Clinical Notes : Urology

107. Benign Prostatic Hyperplasia 

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BPH is a common problem that affects the quality of life in approximately one third of men older than 50 years.

BPH is histologically evident in up to 90% of men by age 85 years.


Etiology :

Prostatic enlargement depends on the potent androgen dihydrotestosterone (DHT).

In the prostate gland, circulating testosterone is metabolised into DHT,

DHT binds to androgen receptors in the prostate's smooth muscle cells nuclei,resulting in BPH .

Thus, the prostate enlarges with age in a hormonally dependent manner. Notably, castrated males (ie, who are unable to make testosterone) do not develop BPH.


When the prostate enlarges, it may act like a "clamp on a hose," constricting the flow of urine.

Nerves within the prostate and bladder may also play a role in causing the following common symptoms:

  • Urinary frequency

    • The need to urinate frequently during the day or night (nocturia), usually voiding only small amounts of urine with each episode

  • Urinary urgency

    • The sudden, urgent need to urinate, owing to the sensation of imminent loss of urine without control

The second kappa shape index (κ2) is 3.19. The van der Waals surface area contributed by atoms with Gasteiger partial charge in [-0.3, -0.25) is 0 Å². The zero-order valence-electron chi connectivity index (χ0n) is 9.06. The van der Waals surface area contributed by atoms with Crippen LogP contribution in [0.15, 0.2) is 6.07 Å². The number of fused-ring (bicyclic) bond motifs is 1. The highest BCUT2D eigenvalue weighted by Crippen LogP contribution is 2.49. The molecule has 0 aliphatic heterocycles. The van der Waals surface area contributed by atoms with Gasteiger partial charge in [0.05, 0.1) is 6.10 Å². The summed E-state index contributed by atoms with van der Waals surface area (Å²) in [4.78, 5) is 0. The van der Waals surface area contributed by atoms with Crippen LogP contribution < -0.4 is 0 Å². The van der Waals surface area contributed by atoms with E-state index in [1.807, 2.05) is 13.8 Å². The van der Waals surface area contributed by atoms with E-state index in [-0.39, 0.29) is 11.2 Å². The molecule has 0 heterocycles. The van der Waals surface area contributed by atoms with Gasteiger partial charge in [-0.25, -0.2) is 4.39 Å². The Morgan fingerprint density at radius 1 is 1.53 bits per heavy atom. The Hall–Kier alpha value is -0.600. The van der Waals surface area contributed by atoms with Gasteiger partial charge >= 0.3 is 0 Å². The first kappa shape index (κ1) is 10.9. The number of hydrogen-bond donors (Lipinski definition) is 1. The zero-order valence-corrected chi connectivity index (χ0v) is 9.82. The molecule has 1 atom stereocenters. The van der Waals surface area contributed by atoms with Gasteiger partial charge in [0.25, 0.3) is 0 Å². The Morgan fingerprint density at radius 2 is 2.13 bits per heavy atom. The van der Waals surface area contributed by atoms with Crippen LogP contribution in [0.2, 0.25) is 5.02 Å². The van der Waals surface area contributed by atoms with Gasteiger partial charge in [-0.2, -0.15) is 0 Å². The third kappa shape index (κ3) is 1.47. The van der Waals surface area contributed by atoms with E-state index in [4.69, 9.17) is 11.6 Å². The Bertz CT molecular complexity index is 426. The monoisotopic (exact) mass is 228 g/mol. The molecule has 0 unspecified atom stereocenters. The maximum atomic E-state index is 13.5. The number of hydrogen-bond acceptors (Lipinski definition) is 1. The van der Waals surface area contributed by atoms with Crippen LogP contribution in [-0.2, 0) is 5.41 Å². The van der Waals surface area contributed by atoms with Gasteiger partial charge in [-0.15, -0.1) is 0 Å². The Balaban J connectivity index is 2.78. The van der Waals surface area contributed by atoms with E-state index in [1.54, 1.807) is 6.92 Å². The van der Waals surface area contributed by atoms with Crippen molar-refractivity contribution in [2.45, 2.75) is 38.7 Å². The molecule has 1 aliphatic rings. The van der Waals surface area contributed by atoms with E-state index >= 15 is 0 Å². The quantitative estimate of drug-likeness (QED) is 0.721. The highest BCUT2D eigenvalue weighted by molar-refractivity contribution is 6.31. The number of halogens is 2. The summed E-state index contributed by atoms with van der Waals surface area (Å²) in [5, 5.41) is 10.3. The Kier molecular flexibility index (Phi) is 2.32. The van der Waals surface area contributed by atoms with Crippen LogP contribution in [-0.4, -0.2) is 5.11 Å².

• Hesitancy

    • Difficulty initiating the urinary stream; interrupted, weak stream

  • Incomplete bladder emptying

    • The feeling of persistent residual urine, regardless of the frequency of urination

  • Straining

    • The need strain or push (Valsalva maneuver) to initiate and maintain urination in order to more fully evacuate the bladder

  • Decreased force of stream

    • The subjective loss of force of the urinary stream over time

  • Dribbling

    • The loss of small amounts of urine due to a poor urinary stream



The diagnosis of BPH can often be suggested on the basis of the history and physical examination alone.

Symptoms often attributed to BPH can be caused by other disease processes, most notably LUTS (lower urinary tract symptoms in men)

The goal of a systematic comprehensive history and physical and laboratory evaluation is to seek out any potential causes.

Question 1

Normal bladder function is to store approximately 300-500 ml of urine before emptying with adequate warning of a gentle urge sensation.

Is there another reversible cause for the urinary urgency and frequency ?

  • diabetes causing polyuria and polydipsia (check glucose)

  • urinary tract infection (check urinalysis)

  • habit of drinking excessive fluids (enqire about drinkling habits)

  • medications that cause diuresis, alter normal sphincter control or mimic other urinary symptoms. (check prescription and OTC medication)


Medication that can cause LUTS


Question 2

Normal prostate function (in addition to creation of fluid for seminal emission) is to allow free urinary flow and not obstruct.

Is the urgency and frequency due to incomplete voiding ?

  • A Post Void Residual (PVR) volume less than 50ml means there is very little chance of significant obstruction or neurogenic bladder